“On the last day of my trip, I went down to the restaurant and got myself a healthy breakfast. And I felt great. I really do enjoy healthy food. Why didn’t I do this throughout my trip?” my client asked during our session.
What I helped my client see more clearly was that healthy breakfast was her choice. And when we are in choice, eating in alignment with our goals is easy.
However, throughout her grueling trip, even though she requested gluten-free to support her body, what came was rice and more rice. From our work, she’s clear vegetarian meals don’t work for her.
Now, she could have asked for chicken or salmon to balance out this meal for her. That was Option C, beyond don’t eat the food or just eat what’s there.
But, asking for more of what she needed triggered her story (because our stories aren’t about the food). Because our stories originated to protect us emotionally, we choose from three stress responses.
If you think of fight, flight or freeze from a physical protection standpoint, the emotional equivalent is compete, avoid or accommodate to manage psychological risk.
In her case, it was the avoid pattern of asking for what she needed. This self-protective internal dialogue said, “They’re trying to be helpful with the gluten-free. It’s just easier to eat what’s here. You don’t want to be high maintenance.”
In other words, she wanted to be the good girl. In avoiding, she only saw two choices in front of her, neither of them satisfying.
This lack of choice led to her needs not being met, she ate food that made her tired and hungrier. And then her story concluded, “Chuck it F@#$ it” because there would be some fantasy time when it would be easier to be healthy.
What our culture at large calls self-sabotage is actually self-protection from the risk of exposing our vulnerability. And our story manufactures a lot of faux vulnerability because our story was painfully true in the past. As a result, our inner protector wants to dot its I’s and cross its T’s. All your overthinking is really just you trying to anticipate every angle of risk.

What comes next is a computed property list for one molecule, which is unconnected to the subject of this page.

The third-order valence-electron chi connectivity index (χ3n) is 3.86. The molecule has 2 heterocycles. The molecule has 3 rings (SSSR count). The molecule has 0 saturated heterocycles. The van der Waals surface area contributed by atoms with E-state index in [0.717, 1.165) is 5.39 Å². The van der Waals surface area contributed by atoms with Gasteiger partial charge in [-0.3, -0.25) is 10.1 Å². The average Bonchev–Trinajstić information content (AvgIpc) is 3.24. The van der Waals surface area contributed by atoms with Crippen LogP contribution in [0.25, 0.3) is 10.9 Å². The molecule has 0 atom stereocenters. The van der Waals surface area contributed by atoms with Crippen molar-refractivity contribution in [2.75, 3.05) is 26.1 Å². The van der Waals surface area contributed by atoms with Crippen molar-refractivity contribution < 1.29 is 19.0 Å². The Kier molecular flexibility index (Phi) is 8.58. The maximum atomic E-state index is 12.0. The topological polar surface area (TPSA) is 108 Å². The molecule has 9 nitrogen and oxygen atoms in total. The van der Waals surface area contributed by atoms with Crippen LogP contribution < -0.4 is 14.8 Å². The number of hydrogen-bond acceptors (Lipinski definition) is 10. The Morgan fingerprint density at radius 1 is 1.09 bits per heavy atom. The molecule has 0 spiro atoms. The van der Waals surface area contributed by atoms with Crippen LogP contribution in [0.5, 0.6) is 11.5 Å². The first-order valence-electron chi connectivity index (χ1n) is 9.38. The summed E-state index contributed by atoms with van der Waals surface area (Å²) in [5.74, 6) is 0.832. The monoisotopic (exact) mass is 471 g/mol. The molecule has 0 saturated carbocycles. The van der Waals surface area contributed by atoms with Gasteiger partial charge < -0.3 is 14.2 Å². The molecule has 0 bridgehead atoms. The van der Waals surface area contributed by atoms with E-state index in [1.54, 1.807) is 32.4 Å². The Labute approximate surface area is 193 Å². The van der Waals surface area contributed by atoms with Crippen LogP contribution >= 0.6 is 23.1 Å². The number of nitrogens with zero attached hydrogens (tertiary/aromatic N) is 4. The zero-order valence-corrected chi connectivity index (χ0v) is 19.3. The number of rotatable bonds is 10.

The compete, avoid and accommodate patterns protected us brilliantly many times in our past. They also got us the belonging, recognition and ease we imagine weight loss will bring. So why reinvent the wheel?
Because now, these patterns create black-or-white thinking, which causes us to battle food, fight our bodies, and overcomplicate and exhaust ourselves when we step out of our comfort zones.
These patterns don’t allow us to see Option C: to get what we really want, for our health and life. If you’d like to learn more about your “default” protection mode when it comes to eating and stress, take my quiz here. Being able to name “I’m avoiding” or “I’m accommodating” enables us to see what we are unconsciously choosing and gives us a new choice in how to respond.
I’ll be back next week to give you the powerful elixir that helps break up these patterns on their own!